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Birdwatching in Ecuador

LiveTheLifeinEcuador  | October 26, 2015


Birdwatching in Yunguilla Valley

Yunguilla Reserve (some 2 hours from Cuenca), is home to the highly endangered pale-headed brush-finch. Almost extinct, it slowly but steadily pulled back from the brink thanks to more than 100 breeding pairs living under intensive management at the reserve.

Guarded proof of their recovery counts their increasing numbers and appearances among the reserve’s orchards. Other birds found in the reserve include the blackish tapaculo, rufous-crowned tody-tyrant, black-and-white tanager, slaty-backed nightingale-thrush, Ecuadorian thrush, and more.

Birdwatching in Isla del Amor

Isla del Amor is one of the best destinations for birdwatching in Ecuador. A dollar tour-boat ride from Cojimies, visitors can wade through the island’s mangrove swamps on a canoe and watch quietly as the Island of Love present its abundant collection of rare and beautiful birds for your viewing pleasure.

Birdwatching in Ecuador’s oldest forest

Puyango, some 70 miles south of Machala, is South America’s oldest forest and home to over 130 bird species and the famed Puyango Petrified Forest – huge tree trunks of the Araucarias family fossilized some 80 million years ago.

Birdwatching in high altitudes

Cuenca Ecuador Real Estate, Ecuador Rentals, Vacation Homes, Beachfront PropertiesThe Yanacocha Reserve is the place to head to if you’re up for high-altitude birdwatching. The reserve lies along Mt. Pichincha’s western slope, and composed mostly of elfin Polylepsis forest. Many birdwatchers love this reserve because of its mostly flat and open terrain that stretches to over 2 miles of sheer bird-watching pleasure. Some of the largest and most beautiful species of hummingbirds in Ecuador are found in Yanacocha Reserve, like the great sapphire-wing, the sword-billed hummingbird, and the endangered black-breasted puffleg.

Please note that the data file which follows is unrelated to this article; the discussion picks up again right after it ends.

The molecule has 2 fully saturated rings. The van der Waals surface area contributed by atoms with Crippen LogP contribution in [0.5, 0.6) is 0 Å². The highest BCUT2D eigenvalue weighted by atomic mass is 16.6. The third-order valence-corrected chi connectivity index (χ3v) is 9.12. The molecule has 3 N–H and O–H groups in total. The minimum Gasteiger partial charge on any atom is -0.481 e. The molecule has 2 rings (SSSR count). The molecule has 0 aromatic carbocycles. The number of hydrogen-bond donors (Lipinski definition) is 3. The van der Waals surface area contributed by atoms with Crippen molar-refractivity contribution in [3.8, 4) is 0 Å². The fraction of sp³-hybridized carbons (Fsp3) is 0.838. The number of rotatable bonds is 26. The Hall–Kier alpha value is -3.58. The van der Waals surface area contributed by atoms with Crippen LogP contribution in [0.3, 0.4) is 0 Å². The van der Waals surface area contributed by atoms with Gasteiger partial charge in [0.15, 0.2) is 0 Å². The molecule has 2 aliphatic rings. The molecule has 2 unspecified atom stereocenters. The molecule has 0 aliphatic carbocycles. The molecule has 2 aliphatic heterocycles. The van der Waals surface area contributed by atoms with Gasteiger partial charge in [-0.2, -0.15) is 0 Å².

Birdwatching along the coast

Seeking out fantastic birdwatching spots along Ecuador’s Pacific shores? Then, look no further than Tinalandia, the Chindul coastal range, the Tito Santos Dry Forest Biological Reserve, Cerro Blanco, Hacienda Don Juan, Machalilla, and Rio Ayampe. Indeed, a treasure trove of rare and beautiful bird species awaits you along Ecuador’s 2,237-kilometer coastline. To visit them all, choose the 7-day tour that takes you on a truly unforgettable birdwatching adventure this side of Darwin’s Galapagos.